Some good news for those investing in commercial property (either as trading or letting property) is that expenditure on construction, renovation or conversion will qualify for 3% tax relief (instead of the current 2% rate) from April 2020.

This is positive news for bringing forward tax relief, particularly at a time when 100% enhanced capital allowances on energy and water efficient plant cease at the end of the 2019/20 tax year.The current £1m annual investment allowance is only temporary until 31 December 2020 when it defaults back to £200,000. Planning of timing of capital expenditure may be key to ensure optimum tax relief.


Non-UK resident companies which rent property are currently subject to income tax on their profits. From 6 April 2020 such companies will be brought within the scope of corporation tax and will be required to file corporation tax returns. The UK corporation tax rate will now remain at 19%.


Property investment companies may have sold some properties where capital losses have been incurred.  For accounting periods ending on or after 1 April 2020 companies making chargeable gains will only be able to offset up to 50% of those gains using carried forward (allowable) capital losses. Careful planning on timing of disposals should be made to unsure capital losses are not left unused.


The Budget focused heavily on spending and investment with a myriad of measures announced and re-announced.  The main measures which impact on the South West include strategic road schemes including the A303 and A417 as well as investment for Plymouth, potholes in general (given the current state of the roads the current funding or repairs certainly do not feel effective!), coastal defences and improvements to the M5 at Cheltenham to unlock nearly 9,000 homes. A summary of the key announcements impacting in the South West can be seen at:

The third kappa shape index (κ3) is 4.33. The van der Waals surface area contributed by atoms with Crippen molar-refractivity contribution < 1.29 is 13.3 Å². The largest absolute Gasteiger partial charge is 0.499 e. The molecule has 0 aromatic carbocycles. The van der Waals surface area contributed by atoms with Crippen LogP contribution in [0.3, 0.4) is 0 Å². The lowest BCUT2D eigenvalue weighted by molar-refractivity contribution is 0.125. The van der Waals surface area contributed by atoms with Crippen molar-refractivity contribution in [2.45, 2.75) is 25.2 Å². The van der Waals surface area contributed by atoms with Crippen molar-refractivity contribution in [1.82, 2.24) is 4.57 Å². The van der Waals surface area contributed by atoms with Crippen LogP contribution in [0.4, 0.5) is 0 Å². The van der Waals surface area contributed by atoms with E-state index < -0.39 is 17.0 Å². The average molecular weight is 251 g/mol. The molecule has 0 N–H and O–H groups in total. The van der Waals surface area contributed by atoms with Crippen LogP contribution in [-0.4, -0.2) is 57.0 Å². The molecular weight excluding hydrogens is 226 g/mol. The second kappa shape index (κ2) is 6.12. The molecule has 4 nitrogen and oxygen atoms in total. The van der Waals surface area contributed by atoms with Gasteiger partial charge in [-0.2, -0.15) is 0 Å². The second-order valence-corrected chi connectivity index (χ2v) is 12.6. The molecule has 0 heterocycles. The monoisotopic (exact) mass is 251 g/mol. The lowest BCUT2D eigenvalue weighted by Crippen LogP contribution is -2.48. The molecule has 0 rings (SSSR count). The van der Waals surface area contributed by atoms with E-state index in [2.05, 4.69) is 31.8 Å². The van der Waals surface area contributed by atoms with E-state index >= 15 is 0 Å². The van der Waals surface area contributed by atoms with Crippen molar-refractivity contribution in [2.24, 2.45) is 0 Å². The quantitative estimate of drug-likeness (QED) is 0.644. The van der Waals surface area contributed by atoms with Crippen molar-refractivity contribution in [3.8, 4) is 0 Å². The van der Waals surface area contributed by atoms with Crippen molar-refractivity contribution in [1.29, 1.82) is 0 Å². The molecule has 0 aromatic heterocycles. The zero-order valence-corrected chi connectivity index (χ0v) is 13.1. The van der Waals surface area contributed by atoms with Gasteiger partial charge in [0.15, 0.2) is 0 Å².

The Budget was dominated by measures to mitigate the worst effects of Covid-19.  For those property businesses who may be struggling with cashflow, particularly with tenants struggling to pay rent or supply chain issues, measures include:

  • Statutory sick pay (SSP) being available from day 1 instead of day 4. This will also cover those who are advised to self-isolate.
  • Small and medium employers (fewer than 250 employees) will also be able to reclaim SSP paid for sickness absence due to Covid-19.

 For any businesses needing help and support with cashflow, a new temporary Coronavirus interruption loan scheme will be delivered by the British Business Bank. As there may be difficulties in meeting payroll, VAT, rent and overheads over the coming weeks, any businesses and self-employed people can arrange to receive support through HMRC’s Time to Pay service. It is far better to contact HMRC in advance and arrange a payment timetable. There is a special HMRC dedicated helpline on 0800 0159 559.

FEATURING: Heather Britton
Heather specialises in providing tax advice to companies and their directors/shareholders, as well as unincorporated businesses and property owners. She enjoys providing practical tax solutions,… read more